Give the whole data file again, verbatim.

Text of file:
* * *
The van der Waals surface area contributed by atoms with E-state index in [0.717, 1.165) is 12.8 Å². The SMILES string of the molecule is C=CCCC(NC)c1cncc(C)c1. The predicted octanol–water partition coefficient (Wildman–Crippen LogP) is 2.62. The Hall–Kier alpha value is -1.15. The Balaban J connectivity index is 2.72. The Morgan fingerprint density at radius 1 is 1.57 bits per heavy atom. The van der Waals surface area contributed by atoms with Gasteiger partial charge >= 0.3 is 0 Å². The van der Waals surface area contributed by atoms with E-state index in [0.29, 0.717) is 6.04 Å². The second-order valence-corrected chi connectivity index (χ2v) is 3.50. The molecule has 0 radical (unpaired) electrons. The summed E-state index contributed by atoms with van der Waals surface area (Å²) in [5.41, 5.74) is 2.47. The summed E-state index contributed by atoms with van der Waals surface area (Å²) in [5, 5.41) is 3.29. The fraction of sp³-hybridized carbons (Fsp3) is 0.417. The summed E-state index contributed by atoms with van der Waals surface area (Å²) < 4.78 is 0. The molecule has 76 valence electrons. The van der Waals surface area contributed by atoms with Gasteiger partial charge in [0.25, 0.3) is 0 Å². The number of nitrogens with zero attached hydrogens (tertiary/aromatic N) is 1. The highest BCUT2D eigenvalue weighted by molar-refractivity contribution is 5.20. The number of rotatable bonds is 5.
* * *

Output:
The van der Waals surface area contributed by atoms with E-state index in [0.717, 1.165) is 12.8 Å². The SMILES string of the molecule is C=CCCC(NC)c1cncc(C)c1. The predicted octanol–water partition coefficient (Wildman–Crippen LogP) is 2.62. The Hall–Kier alpha value is -1.15. The Balaban J connectivity index is 2.72. The Morgan fingerprint density at radius 1 is 1.57 bits per heavy atom. The van der Waals surface area contributed by atoms with Gasteiger partial charge >= 0.3 is 0 Å². The van der Waals surface area contributed by atoms with E-state index in [0.29, 0.717) is 6.04 Å². The second-order valence-corrected chi connectivity index (χ2v) is 3.50. The molecule has 0 radical (unpaired) electrons. The summed E-state index contributed by atoms with van der Waals surface area (Å²) in [5.41, 5.74) is 2.47. The summed E-state index contributed by atoms with van der Waals surface area (Å²) in [5, 5.41) is 3.29. The fraction of sp³-hybridized carbons (Fsp3) is 0.417. The summed E-state index contributed by atoms with van der Waals surface area (Å²) < 4.78 is 0. The molecule has 76 valence electrons. The van der Waals surface area contributed by atoms with Gasteiger partial charge in [0.25, 0.3) is 0 Å². The number of nitrogens with zero attached hydrogens (tertiary/aromatic N) is 1. The highest BCUT2D eigenvalue weighted by molar-refractivity contribution is 5.20. The number of rotatable bonds is 5.